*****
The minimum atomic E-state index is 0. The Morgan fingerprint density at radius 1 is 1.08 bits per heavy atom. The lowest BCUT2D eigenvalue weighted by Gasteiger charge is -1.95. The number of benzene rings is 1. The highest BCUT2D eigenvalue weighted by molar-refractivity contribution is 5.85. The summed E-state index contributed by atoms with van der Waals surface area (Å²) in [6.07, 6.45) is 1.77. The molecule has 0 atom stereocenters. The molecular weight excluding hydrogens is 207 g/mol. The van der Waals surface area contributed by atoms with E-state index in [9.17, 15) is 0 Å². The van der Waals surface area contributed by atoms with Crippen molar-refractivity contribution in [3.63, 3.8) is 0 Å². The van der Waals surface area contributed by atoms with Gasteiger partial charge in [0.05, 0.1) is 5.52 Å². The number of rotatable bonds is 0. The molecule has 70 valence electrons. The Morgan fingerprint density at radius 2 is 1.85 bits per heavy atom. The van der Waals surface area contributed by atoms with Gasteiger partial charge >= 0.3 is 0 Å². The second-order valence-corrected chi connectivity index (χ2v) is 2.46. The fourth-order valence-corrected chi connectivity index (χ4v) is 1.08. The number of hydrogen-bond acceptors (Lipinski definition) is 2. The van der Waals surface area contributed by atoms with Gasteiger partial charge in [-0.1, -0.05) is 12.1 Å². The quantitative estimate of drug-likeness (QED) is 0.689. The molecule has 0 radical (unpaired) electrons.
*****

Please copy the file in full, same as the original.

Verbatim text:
The minimum atomic E-state index is 0. The Morgan fingerprint density at radius 1 is 1.08 bits per heavy atom. The lowest BCUT2D eigenvalue weighted by Gasteiger charge is -1.95. The number of benzene rings is 1. The highest BCUT2D eigenvalue weighted by molar-refractivity contribution is 5.85. The summed E-state index contributed by atoms with van der Waals surface area (Å²) in [6.07, 6.45) is 1.77. The molecule has 0 atom stereocenters. The molecular weight excluding hydrogens is 207 g/mol. The van der Waals surface area contributed by atoms with E-state index in [9.17, 15) is 0 Å². The van der Waals surface area contributed by atoms with Crippen molar-refractivity contribution in [3.63, 3.8) is 0 Å². The van der Waals surface area contributed by atoms with Gasteiger partial charge in [0.05, 0.1) is 5.52 Å². The number of rotatable bonds is 0. The molecule has 70 valence electrons. The Morgan fingerprint density at radius 2 is 1.85 bits per heavy atom. The van der Waals surface area contributed by atoms with Gasteiger partial charge >= 0.3 is 0 Å². The second-order valence-corrected chi connectivity index (χ2v) is 2.46. The fourth-order valence-corrected chi connectivity index (χ4v) is 1.08. The number of hydrogen-bond acceptors (Lipinski definition) is 2. The van der Waals surface area contributed by atoms with Gasteiger partial charge in [-0.1, -0.05) is 12.1 Å². The quantitative estimate of drug-likeness (QED) is 0.689. The molecule has 0 radical (unpaired) electrons.